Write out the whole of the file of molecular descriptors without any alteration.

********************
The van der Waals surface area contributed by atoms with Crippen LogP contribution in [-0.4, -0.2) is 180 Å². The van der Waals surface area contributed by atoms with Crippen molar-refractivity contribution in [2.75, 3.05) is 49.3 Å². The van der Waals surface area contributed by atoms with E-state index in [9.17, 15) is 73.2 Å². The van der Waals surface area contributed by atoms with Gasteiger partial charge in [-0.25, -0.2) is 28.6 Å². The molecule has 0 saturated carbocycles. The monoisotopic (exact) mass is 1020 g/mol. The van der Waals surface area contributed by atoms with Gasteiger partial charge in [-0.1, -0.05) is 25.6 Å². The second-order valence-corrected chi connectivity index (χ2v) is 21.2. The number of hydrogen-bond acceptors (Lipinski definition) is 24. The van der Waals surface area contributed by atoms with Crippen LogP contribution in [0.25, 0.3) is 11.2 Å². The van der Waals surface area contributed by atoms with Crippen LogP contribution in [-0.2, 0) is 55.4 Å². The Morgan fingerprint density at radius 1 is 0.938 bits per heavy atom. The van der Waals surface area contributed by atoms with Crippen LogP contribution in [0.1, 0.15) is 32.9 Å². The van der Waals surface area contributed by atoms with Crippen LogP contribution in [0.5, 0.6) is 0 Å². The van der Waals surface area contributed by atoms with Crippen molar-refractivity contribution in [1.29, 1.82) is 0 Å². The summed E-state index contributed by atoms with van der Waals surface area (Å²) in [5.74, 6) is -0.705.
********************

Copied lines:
The van der Waals surface area contributed by atoms with Crippen LogP contribution in [-0.4, -0.2) is 180 Å². The van der Waals surface area contributed by atoms with Crippen molar-refractivity contribution in [2.75, 3.05) is 49.3 Å². The van der Waals surface area contributed by atoms with E-state index in [9.17, 15) is 73.2 Å². The van der Waals surface area contributed by atoms with Gasteiger partial charge in [-0.25, -0.2) is 28.6 Å². The molecule has 0 saturated carbocycles. The monoisotopic (exact) mass is 1020 g/mol. The van der Waals surface area contributed by atoms with Gasteiger partial charge in [-0.1, -0.05) is 25.6 Å². The second-order valence-corrected chi connectivity index (χ2v) is 21.2. The number of hydrogen-bond acceptors (Lipinski definition) is 24. The van der Waals surface area contributed by atoms with Crippen LogP contribution in [0.25, 0.3) is 11.2 Å². The van der Waals surface area contributed by atoms with Crippen LogP contribution in [-0.2, 0) is 55.4 Å². The Morgan fingerprint density at radius 1 is 0.938 bits per heavy atom. The van der Waals surface area contributed by atoms with Crippen LogP contribution in [0.1, 0.15) is 32.9 Å². The van der Waals surface area contributed by atoms with Crippen LogP contribution in [0.5, 0.6) is 0 Å². The van der Waals surface area contributed by atoms with Crippen molar-refractivity contribution in [1.29, 1.82) is 0 Å². The summed E-state index contributed by atoms with van der Waals surface area (Å²) in [5.74, 6) is -0.705.